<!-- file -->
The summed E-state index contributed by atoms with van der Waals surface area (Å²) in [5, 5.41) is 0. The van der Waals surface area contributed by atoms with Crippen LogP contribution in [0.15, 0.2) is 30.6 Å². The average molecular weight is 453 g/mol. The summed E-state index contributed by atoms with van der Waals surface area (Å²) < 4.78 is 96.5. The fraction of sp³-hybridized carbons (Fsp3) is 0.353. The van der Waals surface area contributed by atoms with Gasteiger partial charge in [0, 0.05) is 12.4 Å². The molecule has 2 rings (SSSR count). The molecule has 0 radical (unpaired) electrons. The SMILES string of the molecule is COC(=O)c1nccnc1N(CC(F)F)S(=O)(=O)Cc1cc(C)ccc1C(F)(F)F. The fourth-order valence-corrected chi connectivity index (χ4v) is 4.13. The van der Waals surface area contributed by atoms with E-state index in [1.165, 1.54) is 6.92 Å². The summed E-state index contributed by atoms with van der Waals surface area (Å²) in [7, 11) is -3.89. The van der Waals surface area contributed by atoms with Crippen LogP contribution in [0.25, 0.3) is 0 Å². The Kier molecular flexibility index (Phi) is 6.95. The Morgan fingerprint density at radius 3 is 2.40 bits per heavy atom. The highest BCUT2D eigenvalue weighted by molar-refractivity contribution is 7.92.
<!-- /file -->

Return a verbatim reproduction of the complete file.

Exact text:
The summed E-state index contributed by atoms with van der Waals surface area (Å²) in [5, 5.41) is 0. The van der Waals surface area contributed by atoms with Crippen LogP contribution in [0.15, 0.2) is 30.6 Å². The average molecular weight is 453 g/mol. The summed E-state index contributed by atoms with van der Waals surface area (Å²) < 4.78 is 96.5. The fraction of sp³-hybridized carbons (Fsp3) is 0.353. The van der Waals surface area contributed by atoms with Gasteiger partial charge in [0, 0.05) is 12.4 Å². The molecule has 2 rings (SSSR count). The molecule has 0 radical (unpaired) electrons. The SMILES string of the molecule is COC(=O)c1nccnc1N(CC(F)F)S(=O)(=O)Cc1cc(C)ccc1C(F)(F)F. The fourth-order valence-corrected chi connectivity index (χ4v) is 4.13. The van der Waals surface area contributed by atoms with E-state index in [1.165, 1.54) is 6.92 Å². The summed E-state index contributed by atoms with van der Waals surface area (Å²) in [7, 11) is -3.89. The van der Waals surface area contributed by atoms with Crippen LogP contribution in [0.25, 0.3) is 0 Å². The Kier molecular flexibility index (Phi) is 6.95. The Morgan fingerprint density at radius 3 is 2.40 bits per heavy atom. The highest BCUT2D eigenvalue weighted by molar-refractivity contribution is 7.92.